Unfortunately, Peru travel preparation is not always as simple as packing your bags, booking a flight and setting off. Before you begin your carefree backpacking trip to Peru, you’ll probably have a few of life’s boring little things to sort out…
Peru Travel Preparation Basics
Here are some of the more obvious things to do before you go to Peru:
- Passport – Is your passport still valid? If it is, does it expire before your trip will end? Even if your passport is due to expire a few months after your return flight, it still might be a good idea to get a new one (you might decide to stay in Peru for longer than planned).
- Visas for Peru – Find out if you need any kind of travel visa for Peru. Most travelers can enter Peru with a simple Tarjeta Andina, but you should check just in case.
- Vaccinations for Peru – Don’t leave the jabs until the last moment. Depending on the type of vaccine, you might need to have a course of jabs over a few weeks (and some can take a few weeks until they actually give your system immunity). Definitely consider jabs for yellow fever, hepatitis A and B, typhoid, tetanus and diphtheria if you haven’t already had them (you may only need booster shots for some of these). Other vaccinations, such as rabies shots, are only needed in some circumstances.
- Travel insurance – Not everyone takes out a travel insurance plan but it’s probably a good idea. You can find reasonably priced backpacker insurance plans for South America so it doesn’t have to break the bank.
Money and Financial Things to do Before Going to Peru
Financial stuff is a boring but necessary evil. Get everything sorted out before going to Peru, because it’s a real pain trying to get it done on the road. Here are some things to consider:
- Clear your cards for use abroad – I’ll say it again: clear your cards for use abroad. Believe me, this can be a royal pain in the rear if you don’t do it before you travel. If you withdraw money from an ATM in Peru and your bank flags your card as stolen or involved in fraud, they might cancel it straight away leaving you penniless in Peru. Be sure to talk to your bank about this. Some banks have strange systems that result in your card being cancelled even if you have cleared it (another good reason to consider the next point…).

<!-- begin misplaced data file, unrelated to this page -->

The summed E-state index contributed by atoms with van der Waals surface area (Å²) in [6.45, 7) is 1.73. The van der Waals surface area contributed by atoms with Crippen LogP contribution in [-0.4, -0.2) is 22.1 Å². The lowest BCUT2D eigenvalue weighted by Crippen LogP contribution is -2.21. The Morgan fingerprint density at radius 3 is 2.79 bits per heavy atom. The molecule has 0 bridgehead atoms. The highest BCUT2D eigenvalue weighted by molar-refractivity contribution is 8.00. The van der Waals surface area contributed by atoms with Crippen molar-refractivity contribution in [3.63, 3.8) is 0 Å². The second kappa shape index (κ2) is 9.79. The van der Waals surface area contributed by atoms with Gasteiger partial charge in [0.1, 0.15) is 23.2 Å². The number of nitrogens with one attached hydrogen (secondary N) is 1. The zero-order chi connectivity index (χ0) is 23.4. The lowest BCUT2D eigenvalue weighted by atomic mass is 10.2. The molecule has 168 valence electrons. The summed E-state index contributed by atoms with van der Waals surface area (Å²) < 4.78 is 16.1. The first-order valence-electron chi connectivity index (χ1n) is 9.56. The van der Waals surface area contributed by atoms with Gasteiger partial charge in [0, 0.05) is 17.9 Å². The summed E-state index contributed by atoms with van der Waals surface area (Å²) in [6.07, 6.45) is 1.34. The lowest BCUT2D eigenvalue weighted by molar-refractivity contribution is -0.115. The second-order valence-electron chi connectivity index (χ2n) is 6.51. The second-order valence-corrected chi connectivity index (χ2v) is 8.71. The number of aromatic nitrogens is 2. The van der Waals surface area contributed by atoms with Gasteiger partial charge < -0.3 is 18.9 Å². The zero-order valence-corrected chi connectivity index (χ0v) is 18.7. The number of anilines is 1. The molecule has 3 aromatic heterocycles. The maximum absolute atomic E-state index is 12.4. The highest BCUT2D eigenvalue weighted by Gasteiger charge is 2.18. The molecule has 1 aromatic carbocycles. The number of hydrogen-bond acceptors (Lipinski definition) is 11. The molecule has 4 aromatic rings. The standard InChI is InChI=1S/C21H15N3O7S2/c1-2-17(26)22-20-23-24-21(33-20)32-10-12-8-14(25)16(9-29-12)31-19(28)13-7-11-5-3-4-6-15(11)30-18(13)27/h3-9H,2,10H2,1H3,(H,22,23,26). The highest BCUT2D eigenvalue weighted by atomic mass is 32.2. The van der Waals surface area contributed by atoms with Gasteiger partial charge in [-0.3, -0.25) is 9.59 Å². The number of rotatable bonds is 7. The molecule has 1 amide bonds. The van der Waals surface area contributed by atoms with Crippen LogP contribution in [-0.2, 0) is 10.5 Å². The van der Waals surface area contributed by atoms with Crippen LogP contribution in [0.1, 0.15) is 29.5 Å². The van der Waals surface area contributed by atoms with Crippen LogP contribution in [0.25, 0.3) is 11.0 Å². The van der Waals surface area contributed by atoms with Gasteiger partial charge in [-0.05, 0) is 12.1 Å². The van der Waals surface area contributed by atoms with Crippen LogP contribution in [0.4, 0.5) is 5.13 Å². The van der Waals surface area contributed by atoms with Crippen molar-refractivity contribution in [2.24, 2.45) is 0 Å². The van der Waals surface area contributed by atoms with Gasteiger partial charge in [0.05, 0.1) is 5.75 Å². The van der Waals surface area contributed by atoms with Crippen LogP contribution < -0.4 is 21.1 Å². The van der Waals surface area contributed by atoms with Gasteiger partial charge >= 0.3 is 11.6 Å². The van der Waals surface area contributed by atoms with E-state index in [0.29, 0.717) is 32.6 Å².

- Bank access – If your bank allows it, try to give a family member some level of control over your bank account. If, for example, you have a problem with your card, a strange money shortage, or you need to increase your overdraft, it’s helpful if you have someone back home who can help out. If they haven’t been given official access or power over your account, your bank is unlikely to let them do anything on your behalf.
- Set up online banking – Online banking provides a simple way to keep track of your finances while traveling in Peru.
- Pay your bills – It’s tempting to run off to Peru without paying your bills, but you’ll regret it when you return home.
- Loans and repayments – Are you paying off or deferring any kind of loan? In the UK, for example, some former students can defer the payment of their student loans every six months. If you don’t fill in the deferment form and send it back, the loans company will start taking the repayments from your bank. That’s not good. Sort this kind of stuff out before you travel so you can forget about it until you get back home.
Other Things to Do Before Traveling to Peru
Here are a few more Peru preparation pointers to consider:
- Photocopy documents – Make multiple photocopies of all your travel documents. Take some with you and leave some at home with friends or family. If any of your documents get lost on the road, at least you’ll have the information backed-up.
- Cancel standing orders – Remember to cancel any deliveries or services that you regularly receive, especially if you’ll be traveling in Peru for a month or more. Internet subscriptions, cable subscriptions, milk deliveries, the butler and the maid: give them all a break.
- Mail – Get a friend to collect your mail or tell the post office to hold it for you.
- Tell someone where you’re going – Yeah, that’s probably a good idea. While you’re at it, get them to keep an eye on your house (and your pets if you have any). Give your email address to anyone who might need to contact you.
- Complete a government-run travel registration form — Stay informed in the event of a crisis at home or abroad.
- Make a hostel reservation in Lima — Even if you’re not a big fan of booking hostels in advance, having a reservation for when you first arrive in Lima makes sense. You might even get a free airport pick-up.
- Book tours in advance — Travel agencies in Peru can offer tours for higher prices than local operators. We suggest you check out FindLocalTrips.com a tour comparison website with heaps of info and all the different options for taking a trip of a lifetime.
Well, that’s about it. There could be a few things missing here so feel free to add your own Peru travel preparation tips in the comments section. It really is a drag having to do some of this stuff, and the temptation to just jump on the plane can sometimes be too much. But, believe me, doing these things before traveling to Peru is a much better option than doing them while swatting at mosquitoes in a rickety old internet cafe in the middle of the Peruvian jungle.